.First Bite

Wolf House


Editor’s note: First Bite is a new concept in restaurant writing. This is not a go-three-times, try-everything-on-the-menu report; rather, this is a quick snapshot of a single experience. We invite you to come along with our writers as they—informed, intelligent eaters like yourselves—have a simple meal at an area restaurant, just like you do.

The Wolf House of Glen Ellen received “two forks” in the Michelin guide released a few weeks ago. That sounds impressive, though it really means that the tire company’s restaurant inspectors simply deem it “comfortable and pleasant”—a bit worthier than, say, a phone book listing.

Yet for casual diners who don’t obsessively parse the nuances and tiers of endless guides like Zagat, Mobil and such, seeing the Michelin logo in the window of the restaurant tucked between the historic Jack London Saloon and Jack London Lodge may be all it takes to get them in the front door.

Which would be a good thing. Because while there’s nothing earth-shattering going on in the kitchen here, there’s plenty to like about this place, with its generous portions of California comfort food, reasonable prices and charming chateau setting with a roaring fireplace and creekside views.

Chef Chris Kennedy Aken shines with his use of straightforward ingredients, well-treated and nicely presented, like the absolutely delightful appetizer of “crunchy little fish bites” ($10). Meaty chunks of expertly fried cod, halibut and potato arrive wrapped in a paper menu, plunked in a clever glass box and paired with a thin, bright lemon aioli. It’s a highly addictive nibble.

Another appetizer of paté ($9) was as rustic as they come, the chunky-creamy slab wrapped in bacon and decorated with candied red onions plus a dollop of grain mustard to spread on bread (though I wasn’t sure what to do with a silly tower of carrot curl stuck with frisée that was plopped on the plate).

I’ve eaten flocks of lamb chops over the years, but the Wolf’s ($29) stand out for their basic goodness—top quality meat, perfectly roasted and glistening with enough fat and drizzles of kalamata jus for deep flavor. Sides of tempura portobello fries and a flaky tomato tart soaked up the juices.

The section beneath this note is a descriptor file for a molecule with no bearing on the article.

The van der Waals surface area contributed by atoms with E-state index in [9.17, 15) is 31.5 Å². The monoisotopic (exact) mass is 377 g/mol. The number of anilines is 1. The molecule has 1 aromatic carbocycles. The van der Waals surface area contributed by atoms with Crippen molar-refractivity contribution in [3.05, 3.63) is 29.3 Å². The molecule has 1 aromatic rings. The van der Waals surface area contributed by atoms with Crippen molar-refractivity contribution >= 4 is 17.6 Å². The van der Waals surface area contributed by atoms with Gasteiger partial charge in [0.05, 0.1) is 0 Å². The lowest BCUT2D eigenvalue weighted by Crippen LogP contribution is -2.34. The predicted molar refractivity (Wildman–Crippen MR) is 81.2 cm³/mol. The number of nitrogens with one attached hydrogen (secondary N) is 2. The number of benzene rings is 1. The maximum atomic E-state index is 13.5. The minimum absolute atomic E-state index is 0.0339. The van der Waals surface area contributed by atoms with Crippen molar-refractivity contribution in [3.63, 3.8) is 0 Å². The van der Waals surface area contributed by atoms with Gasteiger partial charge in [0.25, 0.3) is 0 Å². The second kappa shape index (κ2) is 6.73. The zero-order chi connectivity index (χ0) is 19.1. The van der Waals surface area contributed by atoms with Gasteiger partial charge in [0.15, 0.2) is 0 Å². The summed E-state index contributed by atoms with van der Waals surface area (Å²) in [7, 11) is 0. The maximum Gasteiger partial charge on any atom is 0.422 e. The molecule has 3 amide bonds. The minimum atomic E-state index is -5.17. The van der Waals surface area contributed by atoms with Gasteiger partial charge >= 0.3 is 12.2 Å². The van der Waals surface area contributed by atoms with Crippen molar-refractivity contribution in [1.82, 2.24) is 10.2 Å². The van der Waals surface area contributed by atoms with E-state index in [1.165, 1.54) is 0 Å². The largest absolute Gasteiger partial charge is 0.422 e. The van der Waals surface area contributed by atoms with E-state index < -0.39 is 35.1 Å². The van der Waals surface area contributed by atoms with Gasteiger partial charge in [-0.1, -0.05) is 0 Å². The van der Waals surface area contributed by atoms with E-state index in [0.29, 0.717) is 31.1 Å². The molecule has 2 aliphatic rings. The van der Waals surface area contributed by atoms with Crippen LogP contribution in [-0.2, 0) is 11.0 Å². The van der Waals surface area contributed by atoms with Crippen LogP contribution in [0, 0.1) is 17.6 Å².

The most creative thing on my evening’s menu was the ahi ($25), seared and sliced over white shrimp-stuffed wontons and miso-marinated asparagus. It was also the least successful: the wontons went soggy under a heavy sour apple “froth” that was more like bubbly cream, and oversalting ruined the vegetables and bland fish.

Yet the simple seasonal salads were wonderful, like a tumble of roasted beets, green and yellow beans, snap peas, shaved fennel and avocado turbo-charged with fistfuls of Pt. Reyes blue cheese ($11). Another plate of cantaloupe, honeydew and yellow watermelon ($9) was sparked with sharp pickled ginger, cucumber and red onion curls under a drizzle of Sonoma Valley olive oil.

It was no surprise to see classic chocolate soufflé ($7) for dessert, and no shock that it was delicious. In old-school style, the crunchy-capped round melted into a thick liquid center, with a scoop of vanilla ice cream and a tiny pitcher of hot chocolate sauce served alongside.

This Wolf House is a nice beast—friendly, familiar, fairly priced and in a delicious storybook setting. For most diners, that warrants a pretty high rating.

Wolf House, open for lunch, Tuesday&–Friday; dinner, Tuesday&–Sunday; brunch, Saturday&–Sunday. 13740 Arnold Drive, Glen Ellen. 707.996.4401.

Quick-and-dirty dashes through North Bay restaurants. These aren’t your standard “bring five friends and order everything on the menu” dining reviews.

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